KANSAS CITY -- There is a randomness to baseball that can't be quantified, no matter how much we try. Pitches that break bats sometimes lead to hits that find holes, while line drives that are smoked turn into outs. That's part of what makes the game so beguiling.
But behind the scenes, a lot of hard work goes into what we see in October. It always does.
For instance, the Royals banged David Price's changeup because their advance scouts had noticed he was tipping the pitch when he threw it out of the stretch. The Mets ran on the Cubs because, well, you couldn't help but notice that the stolen base was often available if you wanted it.
And unlikely hero Daniel Murphy has been on one of the hottest tears anyone has ever seen in October because he spent Spring Training and the regular season working daily with Kevin Long, the Mets' first-year hitting coach who migrated across town from the Yankees.
Long and Pat Roessler, the Mets' assistant coach, emphasized those two points over and over, then over and over again.
Somewhere along the way, they unlocked Murphy's power, and the Royals are going to have to find a way to stop him if they're going to win the World Series to lessen the pain of being foiled by Madison Bumgarner last October.
Cubs manager Joe Maddon says Murphy is hotter than even Barry Bonds in the 2002 World Series, when he hit four homers and the Angels walked him 13 times. The Mets second baseman has a chance in Game 1 of the World Series to homer in a seventh consecutive game, something only six players have ever done at any point in the season, and he's hit all of his against the Cubs and Dodgers in the postseason.
"He's been very, very hot," Royals manager Ned Yost said on Monday. "We talked about in our advance meeting how he stands on top of the plate like Barry Bonds did. So when you're on that kind of run like he is, he's very hot. He's seeing the ball well. You better execute pitches, and that's what we're going to try to do."
Murphy, 30, has always been a high-average hitter without much power. He had hit only 48 home runs in 773 games with the Mets before this season, when he set a career high with 14. Nine of those came in the second half of the season, hinting, ever so softly, at the flurry of long balls he has delivered in the postseason.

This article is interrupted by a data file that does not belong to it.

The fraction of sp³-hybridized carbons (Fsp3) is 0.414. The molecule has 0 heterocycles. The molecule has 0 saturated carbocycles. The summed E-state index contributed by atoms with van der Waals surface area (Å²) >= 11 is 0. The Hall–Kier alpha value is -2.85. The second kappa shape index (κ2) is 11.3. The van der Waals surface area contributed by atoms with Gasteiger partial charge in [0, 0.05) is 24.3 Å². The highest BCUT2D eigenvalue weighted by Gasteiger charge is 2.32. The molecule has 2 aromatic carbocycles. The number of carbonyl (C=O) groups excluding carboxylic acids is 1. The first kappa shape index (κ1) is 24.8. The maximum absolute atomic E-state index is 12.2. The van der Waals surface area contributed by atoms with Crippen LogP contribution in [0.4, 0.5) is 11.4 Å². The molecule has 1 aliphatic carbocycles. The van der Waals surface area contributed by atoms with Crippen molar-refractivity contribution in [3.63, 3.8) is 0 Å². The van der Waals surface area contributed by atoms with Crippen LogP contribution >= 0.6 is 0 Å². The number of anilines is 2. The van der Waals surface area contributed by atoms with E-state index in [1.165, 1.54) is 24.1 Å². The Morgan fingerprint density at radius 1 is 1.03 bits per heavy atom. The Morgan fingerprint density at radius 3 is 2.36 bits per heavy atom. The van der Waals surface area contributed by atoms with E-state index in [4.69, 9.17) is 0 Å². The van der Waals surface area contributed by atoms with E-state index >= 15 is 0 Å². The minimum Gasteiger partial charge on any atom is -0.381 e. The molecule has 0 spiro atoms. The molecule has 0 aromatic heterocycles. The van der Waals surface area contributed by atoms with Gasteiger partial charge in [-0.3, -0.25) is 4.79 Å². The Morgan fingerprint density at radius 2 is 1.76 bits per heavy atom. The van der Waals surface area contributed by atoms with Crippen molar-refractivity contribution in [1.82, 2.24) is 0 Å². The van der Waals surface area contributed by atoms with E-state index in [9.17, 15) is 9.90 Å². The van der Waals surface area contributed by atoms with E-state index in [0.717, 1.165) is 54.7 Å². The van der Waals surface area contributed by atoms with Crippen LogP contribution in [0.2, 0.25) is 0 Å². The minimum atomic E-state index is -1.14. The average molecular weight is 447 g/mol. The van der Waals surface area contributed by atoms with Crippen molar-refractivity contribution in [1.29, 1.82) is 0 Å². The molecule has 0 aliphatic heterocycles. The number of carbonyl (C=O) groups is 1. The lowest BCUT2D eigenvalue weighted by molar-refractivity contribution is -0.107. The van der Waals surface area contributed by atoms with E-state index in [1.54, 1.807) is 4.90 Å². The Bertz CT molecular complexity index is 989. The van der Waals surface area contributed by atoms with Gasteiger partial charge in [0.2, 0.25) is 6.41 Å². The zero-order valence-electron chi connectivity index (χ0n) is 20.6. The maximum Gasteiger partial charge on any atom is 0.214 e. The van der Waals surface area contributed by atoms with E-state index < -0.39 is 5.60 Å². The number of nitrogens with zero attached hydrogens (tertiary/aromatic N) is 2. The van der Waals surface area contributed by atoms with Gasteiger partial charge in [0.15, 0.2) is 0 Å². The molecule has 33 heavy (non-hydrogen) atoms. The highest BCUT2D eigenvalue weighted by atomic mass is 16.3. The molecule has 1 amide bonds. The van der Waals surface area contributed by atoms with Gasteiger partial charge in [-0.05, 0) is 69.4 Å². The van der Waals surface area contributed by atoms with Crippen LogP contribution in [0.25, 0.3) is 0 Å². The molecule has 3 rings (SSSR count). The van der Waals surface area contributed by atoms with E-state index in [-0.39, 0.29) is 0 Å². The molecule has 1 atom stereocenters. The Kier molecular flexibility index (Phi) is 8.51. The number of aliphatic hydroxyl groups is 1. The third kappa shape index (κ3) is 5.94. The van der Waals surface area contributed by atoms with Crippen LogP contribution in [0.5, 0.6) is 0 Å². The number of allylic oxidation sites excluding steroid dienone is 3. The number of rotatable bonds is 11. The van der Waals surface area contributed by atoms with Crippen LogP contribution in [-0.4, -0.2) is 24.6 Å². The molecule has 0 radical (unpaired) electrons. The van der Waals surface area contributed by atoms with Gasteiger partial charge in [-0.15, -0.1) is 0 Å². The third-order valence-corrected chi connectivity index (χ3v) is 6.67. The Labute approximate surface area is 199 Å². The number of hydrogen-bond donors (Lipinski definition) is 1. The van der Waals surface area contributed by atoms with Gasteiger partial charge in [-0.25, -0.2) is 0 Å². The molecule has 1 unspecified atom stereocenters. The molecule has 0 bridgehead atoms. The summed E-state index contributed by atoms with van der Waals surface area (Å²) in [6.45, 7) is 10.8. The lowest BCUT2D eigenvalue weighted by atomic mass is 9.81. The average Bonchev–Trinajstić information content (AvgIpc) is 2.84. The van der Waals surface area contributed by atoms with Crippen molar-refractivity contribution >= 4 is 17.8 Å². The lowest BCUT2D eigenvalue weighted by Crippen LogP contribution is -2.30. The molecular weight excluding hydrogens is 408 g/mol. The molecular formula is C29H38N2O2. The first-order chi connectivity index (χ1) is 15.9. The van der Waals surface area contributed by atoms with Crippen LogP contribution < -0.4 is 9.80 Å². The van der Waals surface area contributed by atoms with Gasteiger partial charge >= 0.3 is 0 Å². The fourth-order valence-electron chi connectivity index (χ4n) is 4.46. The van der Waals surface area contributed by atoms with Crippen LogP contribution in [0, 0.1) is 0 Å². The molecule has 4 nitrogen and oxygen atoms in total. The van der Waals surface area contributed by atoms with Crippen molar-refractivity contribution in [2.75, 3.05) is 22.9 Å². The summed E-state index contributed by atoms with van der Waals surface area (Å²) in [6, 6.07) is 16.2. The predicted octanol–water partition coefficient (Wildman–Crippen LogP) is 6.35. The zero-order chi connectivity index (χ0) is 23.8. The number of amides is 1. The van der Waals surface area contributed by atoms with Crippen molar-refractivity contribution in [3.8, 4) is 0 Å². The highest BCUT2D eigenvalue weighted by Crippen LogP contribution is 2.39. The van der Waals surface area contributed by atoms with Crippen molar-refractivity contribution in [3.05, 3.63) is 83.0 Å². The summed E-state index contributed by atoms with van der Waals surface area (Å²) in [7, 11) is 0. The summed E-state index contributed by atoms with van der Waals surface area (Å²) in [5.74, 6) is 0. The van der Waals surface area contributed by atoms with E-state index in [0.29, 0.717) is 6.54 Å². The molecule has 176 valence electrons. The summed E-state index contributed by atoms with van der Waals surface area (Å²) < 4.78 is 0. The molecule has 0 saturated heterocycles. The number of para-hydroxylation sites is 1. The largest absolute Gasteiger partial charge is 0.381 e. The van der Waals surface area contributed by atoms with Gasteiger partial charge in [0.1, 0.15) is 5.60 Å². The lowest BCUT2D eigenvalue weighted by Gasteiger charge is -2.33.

It would have been fun to see one of the game's great sluggers, a guy like Mickey Mantle, bask in the glow of such a prolific run. But Murphy isn't used to the kind of attention this has brought him.
"Lot of fun," Murphy said Monday. "It's been fun. This is a great group of guys. To be able to spend the last eight months, starting in Spring Training, with this group of men has truly been a humbling experience. Hopefully we can continue to play good baseball here."
Thanks to the work of Long and Roessler, Murphy will be prepared for what he sees when Edinson Volquez starts Game 1 for the Royals. It's safe to say the Mets were thrilled to hire Long when he was dismissed at the end of the 2014 season, ending an eight-year run with the Yankees.
"I'd heard a lot of good things about him through the years, especially in New York," Mets manager Terry Collins said. "I knew some guys that had worked with him in the past, spoke extremely highly of him, and what a hard worker he is. ... I'm extremely thrilled that he's been here. He's done an outstanding job, even during the tough times when we weren't scoring runs."
Collins said the tough part for all coaches to get players to "buy into" their ideas.
"But when you see his passion for hitting and how he cares about it, the players just eventually buy into it," Collins said. "We're seeing it with Dan Murphy right now."
When Long was hired by the Mets, he put together a plan for all their hitters. He said he believed there was a way for Murphy to maintain his ability to make contact and hit for average while adding some power.
The key, Long believed, was getting Murphy to move closer to the plate, driving his legs more toward the pitcher and getting his front foot down sooner. He worried whether Murphy would embrace the suggestions, but he didn't have to worry long, as they made sense to Murphy.
"I think a lot of it boils down to Kevin being so prepared," Murphy said. "He came into Spring Training, he knew everybody's swing, had already broken it down, everybody in camp. He was really prepared. It really helped lay the foundation of what he wanted to do, how to communicate with everybody individually."
Through the Mets' nine postseason games, Murphy has hit .421 with 11 RBIs and a 1.026 slugging percentage to go with those seven home runs. The one stat that draws your attention is his walks.
Murphy has been walked once. That's 26 times fewer times than Bonds was during his stunning run in 2002.
Yost says the key in facing a hitter as hot as Murphy is to "execute pitches." Perhaps it's time that some of those are far enough outside of the strike zone that Murphy can't hit them into a fountain.
Or the Royals can take their chances, just like the Cubs did. Maybe some of his line drives will go into gloves. We never know, do we?
Phil Rogers is a columnist for MLB.com. This story was not subject to the approval of Major League Baseball or its clubs.